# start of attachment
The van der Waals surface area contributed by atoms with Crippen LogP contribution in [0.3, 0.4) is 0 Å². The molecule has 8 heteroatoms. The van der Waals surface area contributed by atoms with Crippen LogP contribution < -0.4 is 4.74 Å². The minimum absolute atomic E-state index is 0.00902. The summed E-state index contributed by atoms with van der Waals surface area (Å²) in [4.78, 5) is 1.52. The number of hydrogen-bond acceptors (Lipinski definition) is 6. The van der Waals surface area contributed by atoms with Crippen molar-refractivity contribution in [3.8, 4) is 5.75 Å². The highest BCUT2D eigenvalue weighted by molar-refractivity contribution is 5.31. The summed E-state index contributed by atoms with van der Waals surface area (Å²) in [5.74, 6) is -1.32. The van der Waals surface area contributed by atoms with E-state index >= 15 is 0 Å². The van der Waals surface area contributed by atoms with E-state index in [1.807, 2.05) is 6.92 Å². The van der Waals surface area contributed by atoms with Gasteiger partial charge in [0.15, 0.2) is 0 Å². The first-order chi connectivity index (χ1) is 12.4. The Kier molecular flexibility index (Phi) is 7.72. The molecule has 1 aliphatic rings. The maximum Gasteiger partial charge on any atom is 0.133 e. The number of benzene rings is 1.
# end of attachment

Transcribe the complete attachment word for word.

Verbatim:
The van der Waals surface area contributed by atoms with Crippen LogP contribution in [0.3, 0.4) is 0 Å². The molecule has 8 heteroatoms. The van der Waals surface area contributed by atoms with Crippen LogP contribution < -0.4 is 4.74 Å². The minimum absolute atomic E-state index is 0.00902. The summed E-state index contributed by atoms with van der Waals surface area (Å²) in [4.78, 5) is 1.52. The number of hydrogen-bond acceptors (Lipinski definition) is 6. The van der Waals surface area contributed by atoms with Crippen molar-refractivity contribution in [3.8, 4) is 5.75 Å². The highest BCUT2D eigenvalue weighted by molar-refractivity contribution is 5.31. The summed E-state index contributed by atoms with van der Waals surface area (Å²) in [5.74, 6) is -1.32. The van der Waals surface area contributed by atoms with E-state index >= 15 is 0 Å². The van der Waals surface area contributed by atoms with E-state index in [1.807, 2.05) is 6.92 Å². The van der Waals surface area contributed by atoms with Gasteiger partial charge in [0.15, 0.2) is 0 Å². The first-order chi connectivity index (χ1) is 12.4. The Kier molecular flexibility index (Phi) is 7.72. The molecule has 1 aliphatic rings. The maximum Gasteiger partial charge on any atom is 0.133 e. The number of benzene rings is 1.